“Project Laktha” has been alleged that the group had funneled money through significant crypto exchanges. Elliptic, a blockchain analytics firm, has been following their trails.
A Russian national has been issued an arrest warrant charging to conspire to interfere in US elections and steal identities of US citizens using them to open fraudulent accounts at cryptocurrency exchanges. He, together with his accomplices, collected almost $1 million.
Filed in Eastern District of Virginia court recently, the complaint alleges that Artem Lifshits, age 27, from St. Petersburg, Russia, is the manager of “Project Lakhta,” it is an operation made for interfering with the US election and engineering doubt in the nation’s political system.
“According to the complaint, the subject engaged in a wire fraud conspiracy to further Russian foreign influence efforts and to enrich himself and others,” alleged Alan E. Kohler, Jr. FBI Assistant Director of the Counterintelligence Division, in a testimonial publicized by the US Department of Justice yesterday.
Lifshits and other Russian nationals Anton Andreyev, Darya Aslanov, and Andrii Derkach, a member of Ukraine’s parliament and an assumed Russian spy, are given sanctions.
Some of it in cryptocurrency was used to “promote Project Lakhta’s influence operations and personal enrichment,” conferring to the DOJ’s press release. They used cryptocurrency because of its privacy features, and it is far less regulated than everyday finance. They also stole US citizens’ identities to have access to major crypto exchanges, which have identity verification nowadays.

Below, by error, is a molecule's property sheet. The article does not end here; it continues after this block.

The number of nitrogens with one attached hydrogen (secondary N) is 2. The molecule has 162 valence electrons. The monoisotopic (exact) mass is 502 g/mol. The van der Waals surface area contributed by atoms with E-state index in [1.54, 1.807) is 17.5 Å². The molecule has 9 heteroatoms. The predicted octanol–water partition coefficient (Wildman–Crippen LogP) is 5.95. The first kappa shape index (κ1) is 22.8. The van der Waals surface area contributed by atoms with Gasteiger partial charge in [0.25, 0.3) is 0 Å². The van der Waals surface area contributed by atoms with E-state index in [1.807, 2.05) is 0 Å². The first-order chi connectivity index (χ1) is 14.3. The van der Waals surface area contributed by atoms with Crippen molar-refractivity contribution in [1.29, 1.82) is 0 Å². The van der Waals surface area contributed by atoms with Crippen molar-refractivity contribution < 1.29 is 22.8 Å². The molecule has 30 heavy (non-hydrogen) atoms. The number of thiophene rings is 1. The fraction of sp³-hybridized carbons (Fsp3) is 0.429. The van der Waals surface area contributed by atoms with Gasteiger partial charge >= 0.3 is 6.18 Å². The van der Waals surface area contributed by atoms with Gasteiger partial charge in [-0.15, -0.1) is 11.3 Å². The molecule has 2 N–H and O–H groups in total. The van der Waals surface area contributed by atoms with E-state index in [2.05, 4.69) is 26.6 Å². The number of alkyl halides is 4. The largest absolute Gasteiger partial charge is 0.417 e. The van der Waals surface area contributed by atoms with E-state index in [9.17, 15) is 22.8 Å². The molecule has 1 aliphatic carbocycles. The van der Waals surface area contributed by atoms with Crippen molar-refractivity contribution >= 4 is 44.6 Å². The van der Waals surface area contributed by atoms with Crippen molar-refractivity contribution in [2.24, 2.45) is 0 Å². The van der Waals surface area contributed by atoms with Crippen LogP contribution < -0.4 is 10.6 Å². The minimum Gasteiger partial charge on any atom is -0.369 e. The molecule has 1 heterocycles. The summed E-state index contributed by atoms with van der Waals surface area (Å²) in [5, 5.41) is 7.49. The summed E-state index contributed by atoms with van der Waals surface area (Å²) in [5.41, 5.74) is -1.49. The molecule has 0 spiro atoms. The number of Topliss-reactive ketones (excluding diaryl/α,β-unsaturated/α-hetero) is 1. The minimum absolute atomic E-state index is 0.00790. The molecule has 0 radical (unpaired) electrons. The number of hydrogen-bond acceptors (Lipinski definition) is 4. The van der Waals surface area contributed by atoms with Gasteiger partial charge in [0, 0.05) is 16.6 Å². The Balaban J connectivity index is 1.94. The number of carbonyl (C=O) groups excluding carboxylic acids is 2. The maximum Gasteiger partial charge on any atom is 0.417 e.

Elliptic has traced the cryptocurrency that was used to bankroll the operation. They analyzed the addresses listed on the US Treasury’s website; it was found that nearly $1 million passed through January 2017 and May 2017.
Dr. Tom Robinson, Elliptic’s co-founder and chief scientist, noted that the transactions have ended “soon after the midterm elections of November 2018,” in a blog post.
The investigators have found that, of the 23 crypto addresses listed by OFAC, $624,118 (64%) of the funds were held in Bitcoin; $260,354 (26.8%) in Ether; $80,281 (8.3%) in the privacy coin, Zcash; and $2,464 (0.3%) in Bitcoin SV.
It was found that the money has rebounded around several diverse exchanges, among them Gemini, Bitfinex, Poloniex, and Binance.
It was said that the conspirators could be doing something that is called “chain-hopping,” where criminals transfer funds through lots of exchanges. Because of this, funds are difficult to trace, and more importantly, it is a nightmare for the authorities to demand exchanges to freeze funds.
Elliptic stated that “In fact, one or more accounts at a single, well-known exchange received over 96% of the USD 1 million in crypto involved,” but that it would “not disclose the exchanges involved due to confidentiality reasons.”